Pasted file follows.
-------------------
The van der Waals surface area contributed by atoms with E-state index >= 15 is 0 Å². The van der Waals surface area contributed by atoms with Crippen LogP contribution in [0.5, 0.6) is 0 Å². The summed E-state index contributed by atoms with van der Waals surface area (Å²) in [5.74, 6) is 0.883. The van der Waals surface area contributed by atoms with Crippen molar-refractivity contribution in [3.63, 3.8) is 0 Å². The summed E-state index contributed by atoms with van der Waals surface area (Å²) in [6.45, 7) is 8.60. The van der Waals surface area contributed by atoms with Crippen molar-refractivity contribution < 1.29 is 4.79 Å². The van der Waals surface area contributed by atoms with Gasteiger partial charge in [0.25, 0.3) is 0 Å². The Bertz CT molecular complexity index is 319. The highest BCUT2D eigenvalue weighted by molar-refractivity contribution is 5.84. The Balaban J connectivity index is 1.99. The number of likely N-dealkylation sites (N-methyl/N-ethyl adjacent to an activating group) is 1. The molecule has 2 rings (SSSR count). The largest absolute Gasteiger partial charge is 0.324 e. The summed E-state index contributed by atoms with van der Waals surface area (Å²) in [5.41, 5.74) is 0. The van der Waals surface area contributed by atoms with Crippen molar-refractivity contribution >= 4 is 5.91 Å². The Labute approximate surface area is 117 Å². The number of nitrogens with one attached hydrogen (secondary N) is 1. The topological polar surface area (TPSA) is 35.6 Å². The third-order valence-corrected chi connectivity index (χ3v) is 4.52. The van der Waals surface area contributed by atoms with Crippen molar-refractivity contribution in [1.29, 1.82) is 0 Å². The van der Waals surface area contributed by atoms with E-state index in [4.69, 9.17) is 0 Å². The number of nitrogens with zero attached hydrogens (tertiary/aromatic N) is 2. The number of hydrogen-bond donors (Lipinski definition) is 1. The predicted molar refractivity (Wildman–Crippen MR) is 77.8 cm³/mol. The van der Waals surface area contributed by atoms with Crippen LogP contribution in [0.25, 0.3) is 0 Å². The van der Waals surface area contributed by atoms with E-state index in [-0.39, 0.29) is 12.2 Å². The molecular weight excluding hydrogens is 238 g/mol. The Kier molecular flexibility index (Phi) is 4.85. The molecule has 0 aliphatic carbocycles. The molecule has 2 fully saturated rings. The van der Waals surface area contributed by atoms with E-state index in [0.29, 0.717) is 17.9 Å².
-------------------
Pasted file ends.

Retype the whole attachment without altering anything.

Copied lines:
The van der Waals surface area contributed by atoms with E-state index >= 15 is 0 Å². The van der Waals surface area contributed by atoms with Crippen LogP contribution in [0.5, 0.6) is 0 Å². The summed E-state index contributed by atoms with van der Waals surface area (Å²) in [5.74, 6) is 0.883. The van der Waals surface area contributed by atoms with Crippen molar-refractivity contribution in [3.63, 3.8) is 0 Å². The summed E-state index contributed by atoms with van der Waals surface area (Å²) in [6.45, 7) is 8.60. The van der Waals surface area contributed by atoms with Crippen molar-refractivity contribution < 1.29 is 4.79 Å². The van der Waals surface area contributed by atoms with Gasteiger partial charge in [0.25, 0.3) is 0 Å². The Bertz CT molecular complexity index is 319. The highest BCUT2D eigenvalue weighted by molar-refractivity contribution is 5.84. The Balaban J connectivity index is 1.99. The number of likely N-dealkylation sites (N-methyl/N-ethyl adjacent to an activating group) is 1. The molecule has 2 rings (SSSR count). The largest absolute Gasteiger partial charge is 0.324 e. The summed E-state index contributed by atoms with van der Waals surface area (Å²) in [5.41, 5.74) is 0. The van der Waals surface area contributed by atoms with Crippen molar-refractivity contribution >= 4 is 5.91 Å². The Labute approximate surface area is 117 Å². The number of nitrogens with one attached hydrogen (secondary N) is 1. The topological polar surface area (TPSA) is 35.6 Å². The third-order valence-corrected chi connectivity index (χ3v) is 4.52. The van der Waals surface area contributed by atoms with Crippen molar-refractivity contribution in [1.29, 1.82) is 0 Å². The van der Waals surface area contributed by atoms with E-state index in [4.69, 9.17) is 0 Å². The number of nitrogens with zero attached hydrogens (tertiary/aromatic N) is 2. The number of hydrogen-bond donors (Lipinski definition) is 1. The predicted molar refractivity (Wildman–Crippen MR) is 77.8 cm³/mol. The van der Waals surface area contributed by atoms with Crippen LogP contribution in [0.25, 0.3) is 0 Å². The van der Waals surface area contributed by atoms with E-state index in [-0.39, 0.29) is 12.2 Å². The molecular weight excluding hydrogens is 238 g/mol. The Kier molecular flexibility index (Phi) is 4.85. The molecule has 0 aliphatic carbocycles. The molecule has 2 fully saturated rings. The van der Waals surface area contributed by atoms with E-state index in [0.29, 0.717) is 17.9 Å².